Since 2020, numerous office spaces throughout the country have been left empty or at a lower capacity due to many businesses adapting and committing to the work from home lifestyle. While several aspects of life have returned to their pre-pandemic ways, some companies have completely shifted the way they work. Remote and hybrid work has become the new normal, meaning that office spaces have either decreased their occupancy rates or eliminated them altogether.
“Businesses that are trying to attract a younger workforce have recognized that something their employees want is more flexibility, so they don’t need as much office space.”- Penny Gurdstein, professor at the University of British Columbia’s School of Community and Regional Planning
In order for office buildings to avoid losing money, their occupancy rate needs to be roughly 80% or higher, however, buildings all over the country are starting to drop below this threshold. As a result, office leases are not being renewed, meaning more and more potential for conversion. Transforming office spaces into apartments or condos has been trending for a while now, but the pandemic easily sped up the process. Since flexible work options have become the norm and residential rental prices surge across the country due to increased demand, there is a much greater need for more office conversions.
Not only will transforming offices spaces help solve some of the housing problems across Canada, but these conversions also offer additional environmental benefits because they save on building materials and create less CO2 emissions. Ken Toews from the Alberta-based Strategic Group estimates that after four conversion projects they will have saved 56,000 tonnes of building materials and 17 tonnes of carbon dioxide emissions- the equivalent of taking 37,000 vehicles off the road each year.
Some cities have strict zoning or protection rules for office spaces, making it more difficult for developers to get permission for conversions, while some building conversions just don’t make economic sense. Steven Paynter, principal at Gensler Architecture and Design has studied over 500 buildings across North America and predicts that about 25% would qualify for conversion. Paynter and his team have developed a calculator that compares potential office buildings to their benchmark for residential buildings. In order for buildings to be considered for conversion they are scored based on location, floor plan, size, windows, elevators, parking, and any other electrical or mechanical needs. Then, based on these elements, the building must score at least 80 out of 100 to qualify.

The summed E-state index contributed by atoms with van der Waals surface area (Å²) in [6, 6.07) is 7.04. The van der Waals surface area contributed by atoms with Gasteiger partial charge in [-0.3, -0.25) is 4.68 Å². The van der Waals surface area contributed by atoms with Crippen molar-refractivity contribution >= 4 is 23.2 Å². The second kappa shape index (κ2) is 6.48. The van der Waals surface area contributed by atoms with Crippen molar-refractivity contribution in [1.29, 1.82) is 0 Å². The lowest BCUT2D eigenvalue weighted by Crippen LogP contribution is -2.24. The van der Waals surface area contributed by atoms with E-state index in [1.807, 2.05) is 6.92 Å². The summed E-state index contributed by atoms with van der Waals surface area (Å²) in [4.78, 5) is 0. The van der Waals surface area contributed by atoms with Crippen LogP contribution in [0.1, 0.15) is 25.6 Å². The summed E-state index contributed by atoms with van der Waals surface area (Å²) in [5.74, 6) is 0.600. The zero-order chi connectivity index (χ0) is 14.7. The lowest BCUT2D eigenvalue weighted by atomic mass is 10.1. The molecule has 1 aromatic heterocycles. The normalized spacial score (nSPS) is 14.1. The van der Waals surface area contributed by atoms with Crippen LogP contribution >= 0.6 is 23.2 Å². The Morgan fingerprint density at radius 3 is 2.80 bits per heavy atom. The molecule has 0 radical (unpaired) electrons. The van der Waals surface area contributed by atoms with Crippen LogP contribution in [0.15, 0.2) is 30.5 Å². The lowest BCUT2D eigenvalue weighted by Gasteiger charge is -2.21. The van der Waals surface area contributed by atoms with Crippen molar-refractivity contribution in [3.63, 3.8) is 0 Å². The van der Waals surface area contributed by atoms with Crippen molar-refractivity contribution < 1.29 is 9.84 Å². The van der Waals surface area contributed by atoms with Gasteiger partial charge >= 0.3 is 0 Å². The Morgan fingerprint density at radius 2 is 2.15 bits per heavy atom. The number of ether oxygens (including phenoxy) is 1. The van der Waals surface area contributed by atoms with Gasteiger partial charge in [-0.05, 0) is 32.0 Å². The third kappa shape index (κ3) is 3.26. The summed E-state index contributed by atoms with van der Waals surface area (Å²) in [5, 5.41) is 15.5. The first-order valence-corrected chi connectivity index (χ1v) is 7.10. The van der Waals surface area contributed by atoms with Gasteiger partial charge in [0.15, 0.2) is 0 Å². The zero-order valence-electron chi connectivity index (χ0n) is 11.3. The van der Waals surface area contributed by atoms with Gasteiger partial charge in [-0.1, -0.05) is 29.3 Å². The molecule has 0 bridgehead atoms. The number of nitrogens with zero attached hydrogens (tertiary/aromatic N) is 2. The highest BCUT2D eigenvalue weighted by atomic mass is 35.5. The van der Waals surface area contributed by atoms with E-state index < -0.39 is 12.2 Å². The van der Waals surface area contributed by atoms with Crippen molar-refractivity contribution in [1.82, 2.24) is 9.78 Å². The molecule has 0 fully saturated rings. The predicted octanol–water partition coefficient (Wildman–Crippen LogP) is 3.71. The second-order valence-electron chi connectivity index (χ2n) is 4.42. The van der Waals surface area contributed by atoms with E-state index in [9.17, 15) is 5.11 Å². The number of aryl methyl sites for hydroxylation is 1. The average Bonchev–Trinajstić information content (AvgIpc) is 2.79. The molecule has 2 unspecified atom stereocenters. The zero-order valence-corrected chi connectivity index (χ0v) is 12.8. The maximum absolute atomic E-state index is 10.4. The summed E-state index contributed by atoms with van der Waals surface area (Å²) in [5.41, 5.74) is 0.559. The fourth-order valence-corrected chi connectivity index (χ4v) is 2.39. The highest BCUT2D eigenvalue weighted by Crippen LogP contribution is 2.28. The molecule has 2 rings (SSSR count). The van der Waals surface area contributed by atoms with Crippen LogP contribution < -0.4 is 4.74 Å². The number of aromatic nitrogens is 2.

Cities like Toronto are taking a little longer to jump on this trend as they are one of the cities with more strict zoning rules, but cities like Edmonton and Calgary have been trying to expedite the conversion process. The City of Calgary now offers a conversion grant of up to $75 per square foot as an incentive for developers. With the help of this incentive, the Strategic Group has completed three conversions with another one in the works between Edmonton and Calgary. These conversions have created over 200 rental units and counting, with the City of Calgary approving five additional conversion projects. If Calgary can achieve the 25% conversion rate that Paynter has predicted, they could potentially add 3,500 apartments at 1,000 square feet.
These conversion projects have the ability to create sustainable and environmentally friendly housing options in many of Canada’s major cities. Steven Paynter stresses the fact that cities will need to rely on government support and community planning in order to see office conversions be successful.
The next question is if these conversions will solve the housing affordability crisis? Time will tell.
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